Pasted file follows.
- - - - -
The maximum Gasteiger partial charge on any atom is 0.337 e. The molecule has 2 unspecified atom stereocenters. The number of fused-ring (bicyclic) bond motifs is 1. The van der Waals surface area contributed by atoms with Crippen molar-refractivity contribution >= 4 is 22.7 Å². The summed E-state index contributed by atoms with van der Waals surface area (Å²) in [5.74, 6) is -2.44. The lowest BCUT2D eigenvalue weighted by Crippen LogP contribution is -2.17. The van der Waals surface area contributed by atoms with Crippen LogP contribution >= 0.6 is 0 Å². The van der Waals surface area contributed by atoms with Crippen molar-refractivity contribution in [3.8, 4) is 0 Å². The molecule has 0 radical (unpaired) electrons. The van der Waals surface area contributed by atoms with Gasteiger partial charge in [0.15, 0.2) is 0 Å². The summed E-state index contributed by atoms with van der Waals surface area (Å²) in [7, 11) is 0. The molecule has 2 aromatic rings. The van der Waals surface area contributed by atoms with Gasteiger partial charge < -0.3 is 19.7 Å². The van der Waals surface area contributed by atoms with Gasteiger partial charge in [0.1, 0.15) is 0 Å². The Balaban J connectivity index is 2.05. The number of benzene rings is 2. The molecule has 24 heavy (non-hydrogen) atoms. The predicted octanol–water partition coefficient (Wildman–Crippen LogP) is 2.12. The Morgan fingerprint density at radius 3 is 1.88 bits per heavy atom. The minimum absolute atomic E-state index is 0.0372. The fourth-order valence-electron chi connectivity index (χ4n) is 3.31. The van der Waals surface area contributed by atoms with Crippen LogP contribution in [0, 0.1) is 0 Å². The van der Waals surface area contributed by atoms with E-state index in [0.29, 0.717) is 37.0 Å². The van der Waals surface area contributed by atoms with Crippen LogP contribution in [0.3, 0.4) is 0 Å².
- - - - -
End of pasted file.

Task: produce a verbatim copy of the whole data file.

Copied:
The maximum Gasteiger partial charge on any atom is 0.337 e. The molecule has 2 unspecified atom stereocenters. The number of fused-ring (bicyclic) bond motifs is 1. The van der Waals surface area contributed by atoms with Crippen molar-refractivity contribution >= 4 is 22.7 Å². The summed E-state index contributed by atoms with van der Waals surface area (Å²) in [5.74, 6) is -2.44. The lowest BCUT2D eigenvalue weighted by Crippen LogP contribution is -2.17. The van der Waals surface area contributed by atoms with Crippen LogP contribution >= 0.6 is 0 Å². The van der Waals surface area contributed by atoms with Crippen molar-refractivity contribution in [3.8, 4) is 0 Å². The molecule has 0 radical (unpaired) electrons. The van der Waals surface area contributed by atoms with Gasteiger partial charge in [0.15, 0.2) is 0 Å². The summed E-state index contributed by atoms with van der Waals surface area (Å²) in [7, 11) is 0. The molecule has 2 aromatic rings. The van der Waals surface area contributed by atoms with Gasteiger partial charge < -0.3 is 19.7 Å². The van der Waals surface area contributed by atoms with Gasteiger partial charge in [0.1, 0.15) is 0 Å². The Balaban J connectivity index is 2.05. The number of benzene rings is 2. The molecule has 24 heavy (non-hydrogen) atoms. The predicted octanol–water partition coefficient (Wildman–Crippen LogP) is 2.12. The Morgan fingerprint density at radius 3 is 1.88 bits per heavy atom. The minimum absolute atomic E-state index is 0.0372. The fourth-order valence-electron chi connectivity index (χ4n) is 3.31. The van der Waals surface area contributed by atoms with Crippen LogP contribution in [0, 0.1) is 0 Å². The van der Waals surface area contributed by atoms with E-state index in [0.29, 0.717) is 37.0 Å². The van der Waals surface area contributed by atoms with Crippen LogP contribution in [0.3, 0.4) is 0 Å².